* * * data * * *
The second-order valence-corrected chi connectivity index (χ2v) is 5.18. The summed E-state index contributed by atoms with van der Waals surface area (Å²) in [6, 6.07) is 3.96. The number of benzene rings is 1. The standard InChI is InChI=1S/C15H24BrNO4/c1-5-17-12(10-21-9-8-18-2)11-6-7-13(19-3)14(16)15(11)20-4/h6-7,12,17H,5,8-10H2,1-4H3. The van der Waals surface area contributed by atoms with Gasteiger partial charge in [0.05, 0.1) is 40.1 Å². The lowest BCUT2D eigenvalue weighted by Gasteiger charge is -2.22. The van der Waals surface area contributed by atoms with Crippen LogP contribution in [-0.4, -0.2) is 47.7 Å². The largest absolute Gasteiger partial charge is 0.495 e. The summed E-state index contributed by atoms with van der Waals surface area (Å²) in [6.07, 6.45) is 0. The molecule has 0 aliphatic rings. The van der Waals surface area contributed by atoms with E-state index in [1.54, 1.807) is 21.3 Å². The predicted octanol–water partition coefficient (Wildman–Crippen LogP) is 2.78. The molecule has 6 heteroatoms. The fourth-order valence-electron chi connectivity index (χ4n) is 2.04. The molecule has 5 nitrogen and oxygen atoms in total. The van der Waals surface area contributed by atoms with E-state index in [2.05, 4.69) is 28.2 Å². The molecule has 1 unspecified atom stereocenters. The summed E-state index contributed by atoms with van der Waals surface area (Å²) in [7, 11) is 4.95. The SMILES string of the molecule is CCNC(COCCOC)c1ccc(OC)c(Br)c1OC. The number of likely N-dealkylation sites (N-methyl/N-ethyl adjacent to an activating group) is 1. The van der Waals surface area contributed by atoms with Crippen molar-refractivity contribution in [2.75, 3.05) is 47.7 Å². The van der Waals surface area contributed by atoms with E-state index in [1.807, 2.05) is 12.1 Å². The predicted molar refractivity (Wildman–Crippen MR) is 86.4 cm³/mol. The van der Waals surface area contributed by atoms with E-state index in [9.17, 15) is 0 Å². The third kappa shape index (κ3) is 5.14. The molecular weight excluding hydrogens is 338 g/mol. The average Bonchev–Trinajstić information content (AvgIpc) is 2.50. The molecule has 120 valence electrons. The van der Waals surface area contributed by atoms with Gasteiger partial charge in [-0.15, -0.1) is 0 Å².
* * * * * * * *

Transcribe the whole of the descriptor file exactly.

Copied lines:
The second-order valence-corrected chi connectivity index (χ2v) is 5.18. The summed E-state index contributed by atoms with van der Waals surface area (Å²) in [6, 6.07) is 3.96. The number of benzene rings is 1. The standard InChI is InChI=1S/C15H24BrNO4/c1-5-17-12(10-21-9-8-18-2)11-6-7-13(19-3)14(16)15(11)20-4/h6-7,12,17H,5,8-10H2,1-4H3. The van der Waals surface area contributed by atoms with Gasteiger partial charge in [0.05, 0.1) is 40.1 Å². The lowest BCUT2D eigenvalue weighted by Gasteiger charge is -2.22. The van der Waals surface area contributed by atoms with Crippen LogP contribution in [-0.4, -0.2) is 47.7 Å². The largest absolute Gasteiger partial charge is 0.495 e. The summed E-state index contributed by atoms with van der Waals surface area (Å²) in [6.07, 6.45) is 0. The molecule has 0 aliphatic rings. The van der Waals surface area contributed by atoms with E-state index in [1.54, 1.807) is 21.3 Å². The predicted octanol–water partition coefficient (Wildman–Crippen LogP) is 2.78. The molecule has 6 heteroatoms. The fourth-order valence-electron chi connectivity index (χ4n) is 2.04. The molecule has 5 nitrogen and oxygen atoms in total. The van der Waals surface area contributed by atoms with E-state index in [2.05, 4.69) is 28.2 Å². The molecule has 1 unspecified atom stereocenters. The summed E-state index contributed by atoms with van der Waals surface area (Å²) in [7, 11) is 4.95. The SMILES string of the molecule is CCNC(COCCOC)c1ccc(OC)c(Br)c1OC. The number of likely N-dealkylation sites (N-methyl/N-ethyl adjacent to an activating group) is 1. The van der Waals surface area contributed by atoms with Crippen molar-refractivity contribution in [2.75, 3.05) is 47.7 Å². The van der Waals surface area contributed by atoms with E-state index in [1.807, 2.05) is 12.1 Å². The predicted molar refractivity (Wildman–Crippen MR) is 86.4 cm³/mol. The van der Waals surface area contributed by atoms with E-state index in [9.17, 15) is 0 Å². The third kappa shape index (κ3) is 5.14. The molecular weight excluding hydrogens is 338 g/mol. The average Bonchev–Trinajstić information content (AvgIpc) is 2.50. The molecule has 120 valence electrons. The van der Waals surface area contributed by atoms with Gasteiger partial charge in [-0.15, -0.1) is 0 Å².